Somehow, while I enjoy the process of reflecting and remembering, making plans into next year is not nearly as appealing. This is at least partially because I’m not a sewing planner, I’m a sewing dreamer. That is, a big part of the fun is dreaming up projects, working out the details, finding the right fabric and pattern, planning out the necessary hacks, and, sometimes, bringing it into creation. I don’t have enough time or room in my life to bring every single project into existence, but that doesn’t mean I’m not being creative in my dreaming.

This also means that my “next” project is always highly variable, and I often don’t decide on what I’ll create next until I begin. This process doesn’t lend itself well to planning far in advance. Thus, of my “2018 Make Nine” that I gently suggested to myself at the beginning of the year, I only made three. I ended up a little better on my “Menswear Make Nine,” with a completed five projects (though more than one Negroni for Morgan).

Making New Year’s resolutions has always been uncomfortable for me, no doubt due to their connection to fatphobia (go to the gym! get on that diet!) In trying to parse out why much more gentle — and less self-improvement-aimed — goals like the Make Nine challenge also feel so difficult to me right now, I started reflecting on the ways such long-term planning is, honestly, impossible for my life as it stands. I’m trying to finish up a PhD; I’m on the job market; I have no idea where I’ll be in nine months or how I’ll support myself after May. I don’t know if my next step will be for a semester, a year, or long-term. I’ll be having surgery in February and I don’t know how long the recovery will keep me from my sewing machine. I don’t know if I’ll have interviews and need to be thinking about professional clothes or if I’ll end up somewhere where wool is completely inappropriate (I hope not the latter!) I, quite frankly, do not know what I’ll be sewing in 2019, or when, or how much. With all that in mind, even thinking about making year-long sewing plans gives me (more) anxiety.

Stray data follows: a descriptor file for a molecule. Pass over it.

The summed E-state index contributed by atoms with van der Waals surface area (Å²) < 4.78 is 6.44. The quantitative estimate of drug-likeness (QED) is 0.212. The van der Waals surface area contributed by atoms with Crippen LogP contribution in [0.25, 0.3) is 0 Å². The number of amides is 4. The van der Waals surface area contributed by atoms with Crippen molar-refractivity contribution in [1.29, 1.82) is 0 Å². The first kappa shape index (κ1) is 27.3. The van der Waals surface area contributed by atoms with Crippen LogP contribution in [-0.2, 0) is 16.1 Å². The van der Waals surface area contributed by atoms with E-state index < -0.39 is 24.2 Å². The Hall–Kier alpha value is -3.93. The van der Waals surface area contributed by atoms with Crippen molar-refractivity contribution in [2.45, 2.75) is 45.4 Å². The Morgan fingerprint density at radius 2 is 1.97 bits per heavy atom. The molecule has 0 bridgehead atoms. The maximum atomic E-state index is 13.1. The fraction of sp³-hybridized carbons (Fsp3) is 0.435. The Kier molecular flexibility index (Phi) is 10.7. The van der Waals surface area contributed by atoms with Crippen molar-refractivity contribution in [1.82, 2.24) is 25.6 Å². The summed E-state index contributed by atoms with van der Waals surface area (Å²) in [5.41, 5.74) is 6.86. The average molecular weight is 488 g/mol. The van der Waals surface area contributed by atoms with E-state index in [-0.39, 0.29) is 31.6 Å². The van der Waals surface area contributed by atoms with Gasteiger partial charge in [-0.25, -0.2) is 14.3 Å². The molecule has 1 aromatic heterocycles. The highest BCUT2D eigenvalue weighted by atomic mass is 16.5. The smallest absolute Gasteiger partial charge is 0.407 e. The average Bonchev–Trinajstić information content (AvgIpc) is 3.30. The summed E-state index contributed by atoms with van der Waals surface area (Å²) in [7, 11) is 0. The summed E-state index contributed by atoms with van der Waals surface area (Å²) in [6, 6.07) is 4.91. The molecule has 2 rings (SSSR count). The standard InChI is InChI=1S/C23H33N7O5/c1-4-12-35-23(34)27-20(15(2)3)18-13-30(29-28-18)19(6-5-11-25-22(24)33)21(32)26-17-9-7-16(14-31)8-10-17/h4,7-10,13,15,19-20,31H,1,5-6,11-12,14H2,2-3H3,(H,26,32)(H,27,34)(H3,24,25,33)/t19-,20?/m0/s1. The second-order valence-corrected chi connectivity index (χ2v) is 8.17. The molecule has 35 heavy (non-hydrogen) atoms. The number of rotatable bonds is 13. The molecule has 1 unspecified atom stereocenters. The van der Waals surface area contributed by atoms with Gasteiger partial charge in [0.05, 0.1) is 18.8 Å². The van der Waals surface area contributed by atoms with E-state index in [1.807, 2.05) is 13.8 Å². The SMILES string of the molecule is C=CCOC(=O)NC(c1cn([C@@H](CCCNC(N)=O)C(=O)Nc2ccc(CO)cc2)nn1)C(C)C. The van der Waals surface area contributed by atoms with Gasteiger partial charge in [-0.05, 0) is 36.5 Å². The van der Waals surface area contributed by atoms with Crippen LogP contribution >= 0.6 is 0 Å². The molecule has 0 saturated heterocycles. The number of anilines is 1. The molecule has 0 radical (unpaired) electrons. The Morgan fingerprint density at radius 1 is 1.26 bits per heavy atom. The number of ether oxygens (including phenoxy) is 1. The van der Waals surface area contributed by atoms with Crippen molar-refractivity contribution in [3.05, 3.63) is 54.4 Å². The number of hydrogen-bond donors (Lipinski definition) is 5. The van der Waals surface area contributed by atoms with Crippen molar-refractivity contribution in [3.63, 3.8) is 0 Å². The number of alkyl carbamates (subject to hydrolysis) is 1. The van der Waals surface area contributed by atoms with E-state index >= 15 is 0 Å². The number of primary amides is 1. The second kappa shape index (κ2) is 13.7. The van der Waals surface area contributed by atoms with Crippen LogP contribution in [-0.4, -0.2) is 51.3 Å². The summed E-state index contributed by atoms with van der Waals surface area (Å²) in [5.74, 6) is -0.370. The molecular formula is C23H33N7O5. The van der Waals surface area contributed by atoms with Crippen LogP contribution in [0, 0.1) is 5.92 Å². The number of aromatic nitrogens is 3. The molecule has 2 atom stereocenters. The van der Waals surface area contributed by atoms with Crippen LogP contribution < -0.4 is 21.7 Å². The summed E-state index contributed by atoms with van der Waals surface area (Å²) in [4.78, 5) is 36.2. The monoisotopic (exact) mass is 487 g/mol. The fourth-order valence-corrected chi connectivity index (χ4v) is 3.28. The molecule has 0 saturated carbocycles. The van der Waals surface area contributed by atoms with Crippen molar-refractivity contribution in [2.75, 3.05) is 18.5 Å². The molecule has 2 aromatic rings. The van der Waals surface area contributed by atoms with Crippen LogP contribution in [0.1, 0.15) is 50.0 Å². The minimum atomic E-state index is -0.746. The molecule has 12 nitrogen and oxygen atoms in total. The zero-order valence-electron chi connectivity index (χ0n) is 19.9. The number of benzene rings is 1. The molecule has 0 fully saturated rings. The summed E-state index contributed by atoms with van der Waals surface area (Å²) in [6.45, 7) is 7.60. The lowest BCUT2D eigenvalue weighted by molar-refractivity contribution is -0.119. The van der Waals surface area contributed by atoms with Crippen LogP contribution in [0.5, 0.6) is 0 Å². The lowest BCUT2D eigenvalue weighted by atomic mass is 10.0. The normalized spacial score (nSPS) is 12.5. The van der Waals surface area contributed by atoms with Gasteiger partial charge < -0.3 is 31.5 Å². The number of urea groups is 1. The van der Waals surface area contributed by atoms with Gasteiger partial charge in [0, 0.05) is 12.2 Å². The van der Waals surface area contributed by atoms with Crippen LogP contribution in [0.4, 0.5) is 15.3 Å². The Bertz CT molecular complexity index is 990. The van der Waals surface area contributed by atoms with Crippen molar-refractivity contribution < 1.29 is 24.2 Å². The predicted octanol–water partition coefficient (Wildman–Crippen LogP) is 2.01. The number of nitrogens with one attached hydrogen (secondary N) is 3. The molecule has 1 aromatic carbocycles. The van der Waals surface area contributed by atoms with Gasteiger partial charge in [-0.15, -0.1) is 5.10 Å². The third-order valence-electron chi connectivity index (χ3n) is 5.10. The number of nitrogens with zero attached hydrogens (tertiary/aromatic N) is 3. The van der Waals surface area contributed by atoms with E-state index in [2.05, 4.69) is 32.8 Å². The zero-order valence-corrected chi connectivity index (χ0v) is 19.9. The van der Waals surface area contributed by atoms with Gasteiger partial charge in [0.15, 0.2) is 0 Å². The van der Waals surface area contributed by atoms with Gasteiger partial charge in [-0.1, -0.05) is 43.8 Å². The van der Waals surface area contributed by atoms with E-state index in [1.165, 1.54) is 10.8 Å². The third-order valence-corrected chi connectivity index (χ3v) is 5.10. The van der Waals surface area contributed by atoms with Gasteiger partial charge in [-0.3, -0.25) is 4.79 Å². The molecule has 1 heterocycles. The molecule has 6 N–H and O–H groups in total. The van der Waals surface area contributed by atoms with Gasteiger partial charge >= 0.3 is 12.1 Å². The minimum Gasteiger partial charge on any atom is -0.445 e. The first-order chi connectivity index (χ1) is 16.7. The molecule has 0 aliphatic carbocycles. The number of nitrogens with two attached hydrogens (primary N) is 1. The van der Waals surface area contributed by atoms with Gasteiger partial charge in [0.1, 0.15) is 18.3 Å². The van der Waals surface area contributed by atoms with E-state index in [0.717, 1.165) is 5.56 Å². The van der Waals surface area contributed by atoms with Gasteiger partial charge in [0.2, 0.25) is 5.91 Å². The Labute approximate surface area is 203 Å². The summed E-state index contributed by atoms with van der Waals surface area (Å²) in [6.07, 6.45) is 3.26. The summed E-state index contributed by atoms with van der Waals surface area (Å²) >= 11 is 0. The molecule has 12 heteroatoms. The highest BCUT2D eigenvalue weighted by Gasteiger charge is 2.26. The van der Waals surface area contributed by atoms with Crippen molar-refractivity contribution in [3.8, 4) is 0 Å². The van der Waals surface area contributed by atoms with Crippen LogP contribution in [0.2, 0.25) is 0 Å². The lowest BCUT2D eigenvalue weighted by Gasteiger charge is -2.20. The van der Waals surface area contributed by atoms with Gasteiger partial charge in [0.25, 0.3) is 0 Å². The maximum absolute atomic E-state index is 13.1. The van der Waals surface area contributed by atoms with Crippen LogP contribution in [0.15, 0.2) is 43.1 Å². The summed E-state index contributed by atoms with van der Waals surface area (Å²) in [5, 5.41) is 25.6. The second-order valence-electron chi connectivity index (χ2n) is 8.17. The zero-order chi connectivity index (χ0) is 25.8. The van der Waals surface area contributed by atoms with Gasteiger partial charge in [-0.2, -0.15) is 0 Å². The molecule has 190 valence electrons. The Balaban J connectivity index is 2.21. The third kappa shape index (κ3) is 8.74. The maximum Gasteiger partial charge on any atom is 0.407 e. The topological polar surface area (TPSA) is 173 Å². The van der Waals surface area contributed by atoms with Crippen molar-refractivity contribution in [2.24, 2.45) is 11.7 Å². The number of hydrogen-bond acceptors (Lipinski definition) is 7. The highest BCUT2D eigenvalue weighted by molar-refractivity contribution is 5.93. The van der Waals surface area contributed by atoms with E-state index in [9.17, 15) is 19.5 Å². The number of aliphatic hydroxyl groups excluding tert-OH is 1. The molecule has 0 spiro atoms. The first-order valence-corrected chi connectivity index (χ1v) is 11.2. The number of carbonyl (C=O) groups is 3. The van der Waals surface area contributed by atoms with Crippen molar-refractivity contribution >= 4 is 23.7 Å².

So, here’s to spur-of-the-moment sewing in 2019, to sewing that brings comfort to my restless, anxious mind, to sewing that lets me think expansively, creatively, and lovingly about myself, my body, and my abilities in an uncertain world.

5 thoughts on “2018 Top 5/Bottom 5

Add yours

  1. I have followed you for quite some time and really enjoy seeing your creative expression. I also love your writing.

    And I LOVE to read about how you ‘roll’ sewing-wise as it is exactly the way I work–or play… Sometimes I’ve thought that I should be more organized, plan more–and stick to the plan(!) But that’s evidently not me. Another way of looking at it, that I have found joy in, is to be grateful that so many ideas choose to visit me, and let go of the demand that they all come to exist i physical form. ❤

    Thank you so much for sharing these inspiring thoughts! ❤

    Like